Earlier this summer the Utah Jazz re-signed Trent Forrest to a two-way contract. That move keeps the former Florida State point guard for at least another year after having him on a two-way deal for the 2020-21 season.
That re-signing came at the heels of Forrest’s great performance in the Salt Lake City Summer League. In three games he averaged 14.3 points and 9.0 assists, 4.3 rebounds and 2.0 steals. Later in the Las Vegas Summer League, he averaged 15.8 points, 6.8 assists, 6.3 rebounds and 1.8 steals in five games.
All told, in seven summer league games (a truly glorious sample size), Forrest’s averages amounted to 15.1 points, 7.7 assists, 5.4 rebounds and 1.9 steals.
This isn’t the first time we’ve seen Forrest outside of the garbage minutes — he averaged 18.6 minutes across 10 games in late April and early May — but it’s the first time we’ve seen him in a volume role. Utah’s summer league squad is run through Forrest when he’s on the floor and he’s clearly answered the call with some great all-around play.
Except, we’ve seen this song and dance before. Summer League superstars are a yearly phenomenon. Sometimes it works out (see also: Donovan Mitchell), many times it doesn’t (see also: Josh Selby). Forrest is going to keep looking good in summer league and G-League scenarios, but is there any chance it will translate to the NBA?
It’s pretty clear from these games, even given the short sample size, that his passing and vision is definitely NBA-worthy. Most of Udoka Azubuike’s offense came from Forrest constantly setting him up for easy buckets in the pick-and-roll. Forrest was also able to spray passes to the perimeter out of this action and became the linchpin of the offense.
Showing proficiency in the pick-and-roll with Azubuike is situationally a great thing for Forrest given that Utah’s two rotation centers, Rudy Gobert and Hassan Whiteside, are both better versions of the same archetype Azubuike can be classified as — long, rim-running centers.
On the other side of the ball, Forrest has pretty much everything needed to be a good defender at the NBA level. Standing just over 6-foot-4 in shoes with a 6-foot-7 wingspan, Forrest is long enough to defend any point guard, plenty of shooting guards and a handful of smaller forwards. And unlike the hundreds of players who “have all the tools,” Forrest actually has a history of using his tools to be a plus defender.
But while Forrest has most skills needed for any modern point guard, he’s really lacking in one of the most crucial. Forrest is non-viable as a shooter, and becoming a viable 3-point threat may be the one thing that keeps him in the NBA for years and dooms him to a short career in the big leagues. These games provided a glimpse of what Forrest can do when guys go over screens (guys who clearly didn’t read the scouting report). So if he can shoot anything close to league average, Forrest’s ceiling jumps from two-way body to fringe starter.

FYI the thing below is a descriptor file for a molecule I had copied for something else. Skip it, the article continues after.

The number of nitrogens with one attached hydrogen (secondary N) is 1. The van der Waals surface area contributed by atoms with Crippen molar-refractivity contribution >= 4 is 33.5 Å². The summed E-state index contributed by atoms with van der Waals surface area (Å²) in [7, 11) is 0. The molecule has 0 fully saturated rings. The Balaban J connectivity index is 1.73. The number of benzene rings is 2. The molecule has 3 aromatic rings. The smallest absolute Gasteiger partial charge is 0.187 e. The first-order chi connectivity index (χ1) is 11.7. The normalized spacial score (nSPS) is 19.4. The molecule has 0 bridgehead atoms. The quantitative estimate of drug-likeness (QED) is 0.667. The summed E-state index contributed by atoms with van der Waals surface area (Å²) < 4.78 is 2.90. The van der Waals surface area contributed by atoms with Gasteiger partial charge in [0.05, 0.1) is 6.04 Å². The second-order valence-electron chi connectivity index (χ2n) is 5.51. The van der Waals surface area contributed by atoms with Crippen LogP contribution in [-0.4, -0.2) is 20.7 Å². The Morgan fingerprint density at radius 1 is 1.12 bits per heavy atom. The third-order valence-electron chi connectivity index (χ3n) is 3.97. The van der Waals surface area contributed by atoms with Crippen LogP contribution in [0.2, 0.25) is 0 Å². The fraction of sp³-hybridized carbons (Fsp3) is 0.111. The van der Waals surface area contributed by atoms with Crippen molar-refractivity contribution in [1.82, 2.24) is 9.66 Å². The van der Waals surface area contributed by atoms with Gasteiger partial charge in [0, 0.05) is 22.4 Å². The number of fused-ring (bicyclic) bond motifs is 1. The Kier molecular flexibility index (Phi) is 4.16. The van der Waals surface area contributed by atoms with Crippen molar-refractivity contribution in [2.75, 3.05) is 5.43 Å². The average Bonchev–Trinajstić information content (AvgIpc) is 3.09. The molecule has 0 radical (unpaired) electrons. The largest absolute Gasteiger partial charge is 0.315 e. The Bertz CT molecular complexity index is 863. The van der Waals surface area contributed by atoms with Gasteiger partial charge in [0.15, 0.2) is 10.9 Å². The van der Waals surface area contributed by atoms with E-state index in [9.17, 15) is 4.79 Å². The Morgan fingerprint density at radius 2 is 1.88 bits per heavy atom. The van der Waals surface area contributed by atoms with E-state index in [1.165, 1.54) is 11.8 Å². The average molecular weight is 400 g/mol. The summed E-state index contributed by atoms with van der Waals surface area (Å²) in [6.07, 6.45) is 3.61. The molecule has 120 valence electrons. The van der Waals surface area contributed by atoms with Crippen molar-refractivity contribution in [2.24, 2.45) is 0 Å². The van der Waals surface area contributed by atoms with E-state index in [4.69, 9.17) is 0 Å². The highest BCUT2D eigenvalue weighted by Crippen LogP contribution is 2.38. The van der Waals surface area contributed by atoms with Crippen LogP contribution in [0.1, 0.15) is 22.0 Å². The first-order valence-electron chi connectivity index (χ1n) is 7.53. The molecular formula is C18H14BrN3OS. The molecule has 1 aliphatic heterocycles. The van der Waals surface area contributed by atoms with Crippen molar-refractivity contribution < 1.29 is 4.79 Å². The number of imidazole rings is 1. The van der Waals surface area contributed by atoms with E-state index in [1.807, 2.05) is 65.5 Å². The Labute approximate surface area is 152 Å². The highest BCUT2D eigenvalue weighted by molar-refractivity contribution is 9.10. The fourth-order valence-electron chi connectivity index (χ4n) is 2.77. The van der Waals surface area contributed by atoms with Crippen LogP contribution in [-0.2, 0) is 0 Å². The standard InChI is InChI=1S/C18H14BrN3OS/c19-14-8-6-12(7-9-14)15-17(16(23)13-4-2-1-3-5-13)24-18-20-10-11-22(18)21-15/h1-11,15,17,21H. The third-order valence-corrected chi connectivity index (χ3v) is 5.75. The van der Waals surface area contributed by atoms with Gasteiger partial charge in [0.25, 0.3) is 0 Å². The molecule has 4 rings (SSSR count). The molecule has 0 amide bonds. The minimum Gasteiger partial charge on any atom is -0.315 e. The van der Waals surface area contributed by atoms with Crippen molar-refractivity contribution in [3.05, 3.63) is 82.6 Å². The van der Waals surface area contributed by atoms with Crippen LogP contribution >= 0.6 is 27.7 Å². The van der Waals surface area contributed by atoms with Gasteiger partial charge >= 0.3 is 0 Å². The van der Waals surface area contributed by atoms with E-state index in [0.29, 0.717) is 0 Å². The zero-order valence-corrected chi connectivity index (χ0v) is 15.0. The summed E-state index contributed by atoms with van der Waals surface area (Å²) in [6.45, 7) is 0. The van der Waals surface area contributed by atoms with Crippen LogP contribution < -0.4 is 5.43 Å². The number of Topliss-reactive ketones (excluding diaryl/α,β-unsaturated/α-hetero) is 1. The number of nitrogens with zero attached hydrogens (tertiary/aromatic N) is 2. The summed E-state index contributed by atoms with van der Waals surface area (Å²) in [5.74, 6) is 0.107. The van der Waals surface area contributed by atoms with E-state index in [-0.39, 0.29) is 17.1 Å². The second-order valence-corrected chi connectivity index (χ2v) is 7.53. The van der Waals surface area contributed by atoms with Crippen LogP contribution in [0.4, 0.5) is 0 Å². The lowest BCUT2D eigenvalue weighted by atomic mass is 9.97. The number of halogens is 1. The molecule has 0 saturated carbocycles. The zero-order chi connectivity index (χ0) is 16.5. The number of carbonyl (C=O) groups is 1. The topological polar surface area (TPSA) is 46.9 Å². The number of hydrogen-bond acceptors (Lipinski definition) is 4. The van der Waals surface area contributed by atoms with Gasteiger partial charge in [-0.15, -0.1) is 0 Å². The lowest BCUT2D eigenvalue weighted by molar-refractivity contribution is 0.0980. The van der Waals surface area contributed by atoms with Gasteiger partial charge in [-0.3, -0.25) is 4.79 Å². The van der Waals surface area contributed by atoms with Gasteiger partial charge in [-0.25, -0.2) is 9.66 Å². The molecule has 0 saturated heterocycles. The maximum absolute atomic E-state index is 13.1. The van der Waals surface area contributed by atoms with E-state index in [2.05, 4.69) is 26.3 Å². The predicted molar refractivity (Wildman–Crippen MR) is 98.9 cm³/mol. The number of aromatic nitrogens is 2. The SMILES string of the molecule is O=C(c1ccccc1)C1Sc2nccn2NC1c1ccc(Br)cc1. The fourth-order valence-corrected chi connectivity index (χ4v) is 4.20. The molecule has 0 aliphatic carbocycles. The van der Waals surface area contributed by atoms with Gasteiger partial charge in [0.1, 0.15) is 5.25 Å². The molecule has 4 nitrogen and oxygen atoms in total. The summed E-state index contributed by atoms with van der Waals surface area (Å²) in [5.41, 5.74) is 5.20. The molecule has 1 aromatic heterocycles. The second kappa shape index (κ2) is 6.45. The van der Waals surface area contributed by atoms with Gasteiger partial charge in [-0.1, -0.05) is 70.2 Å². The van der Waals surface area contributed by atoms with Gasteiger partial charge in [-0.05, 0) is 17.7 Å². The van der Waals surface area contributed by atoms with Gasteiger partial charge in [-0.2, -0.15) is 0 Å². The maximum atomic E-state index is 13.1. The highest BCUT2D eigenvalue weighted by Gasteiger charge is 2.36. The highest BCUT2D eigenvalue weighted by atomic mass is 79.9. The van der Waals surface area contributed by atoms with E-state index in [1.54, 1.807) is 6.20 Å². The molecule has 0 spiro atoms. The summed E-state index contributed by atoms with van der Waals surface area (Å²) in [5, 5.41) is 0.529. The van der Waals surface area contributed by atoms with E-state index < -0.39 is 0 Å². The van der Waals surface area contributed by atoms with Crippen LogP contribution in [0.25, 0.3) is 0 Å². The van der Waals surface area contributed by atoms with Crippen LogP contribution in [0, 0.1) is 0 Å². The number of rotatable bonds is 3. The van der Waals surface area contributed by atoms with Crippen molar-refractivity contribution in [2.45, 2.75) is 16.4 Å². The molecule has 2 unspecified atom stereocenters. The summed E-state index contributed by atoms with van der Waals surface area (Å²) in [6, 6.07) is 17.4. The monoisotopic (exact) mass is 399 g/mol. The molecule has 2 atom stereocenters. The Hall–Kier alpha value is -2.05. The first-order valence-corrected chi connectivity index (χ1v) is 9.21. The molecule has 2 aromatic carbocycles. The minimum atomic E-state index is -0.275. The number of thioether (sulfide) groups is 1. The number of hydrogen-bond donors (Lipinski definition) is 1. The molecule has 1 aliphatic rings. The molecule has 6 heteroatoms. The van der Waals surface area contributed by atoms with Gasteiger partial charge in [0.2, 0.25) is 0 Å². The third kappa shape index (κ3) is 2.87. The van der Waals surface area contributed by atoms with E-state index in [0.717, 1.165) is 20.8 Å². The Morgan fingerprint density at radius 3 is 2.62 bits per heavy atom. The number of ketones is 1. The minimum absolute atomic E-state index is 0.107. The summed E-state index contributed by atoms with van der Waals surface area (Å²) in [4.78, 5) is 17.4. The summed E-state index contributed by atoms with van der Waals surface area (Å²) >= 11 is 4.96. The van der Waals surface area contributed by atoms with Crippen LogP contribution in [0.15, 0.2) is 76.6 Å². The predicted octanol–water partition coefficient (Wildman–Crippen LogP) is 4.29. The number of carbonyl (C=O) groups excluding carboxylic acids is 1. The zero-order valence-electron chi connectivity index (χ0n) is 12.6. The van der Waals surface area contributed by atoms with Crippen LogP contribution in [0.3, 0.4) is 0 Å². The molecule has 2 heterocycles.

So how has Forrest been getting along in improving this skill? Well, he improved each year from three in college, going from 12.5 percent (1 of 8) as a freshman to 28.1 percent (16 of 57). That steady improvement didn’t carry into his rookie season (just 19.2 percent on 26 attempts) but to be fair the 3-point line moves back from college to NBA. The encouraging thing is that Forrest has shot 36.8 percent (7 of 19) in the SLC and Las Vegas Summer Leagues combined.
One issue Forrest has working against him is that while he improved in college, he also developed an unconventional release. As a right-handed shooter, he brings the ball just above the left side of his face. Remember Lonzo Ball’s shooting motion at UCLA and his early career? Forrest’s motion is a less exaggerated version of that.
There are few wrong answers for where to set the ball in a jump shot (John Stockton defied convention by setting the ball by his ear and was still a fantastic shooter), but this is one of them. It leads to a lack of power and inconsistency as the shooter often compensates for that lack by generating more power from the wrist.
The odd thing is that Forrest’s ball placement wasn’t nearly as obvious in his early college years at Florida State. It’s something that’s become worse as he’s gotten older and it happened alongside his improvement as a 3-point shooter. So it’s going to hurt more to deconstruct and rebuild.
Some hope comes way of the fact that Ball has pretty much fixed his shot mechanics. Here is a snippet from his previous season in which Ball made 37.8 percent of his triples.
So at least in one instance, this hitch in a shooting motion appears fixable with some work (2-3 years in Ball’s case). And we have a glimpse of Forrest’s shooting without this opposite side windup. His free throw motion is *almost* straight up and down and since 2018 he’s shot 81.1 percent on free throws including a perfect 19-for-19 in his NBA career.
It seems that if Forrest is able to straighten up his jump shooting motion (literally) he’s more likely to become an effective, consistent 3-point shooter. And that really is the swing skill for him. Forrest has all the hallmarks of a high-end backup point guard or even fringe starter. He can pass, has a few tricks in his bag for half-court scoring and his defense is solid. He just can’t shoot and that simply won’t pass muster in today’s NBA.
One problem for Forrest is that Utah’s ball-handling guard rotation won’t be as thin as last year. Jared Butler, a man the Jazz were willing to draft in the first round if the rest of the league weren’t down on him, will likely see any leftover minutes from Mitchell and Conley. If another injury situation develops, like the one that led to Forrest being a rotation player for 10 games, Butler will likely be looked to instead of Forrest.
It’s possible that early in the year Forrest will be ahead of Butler in terms of who Quin Snyder trusts more for emergency point guard duties; but the window is not open wide for Forrest.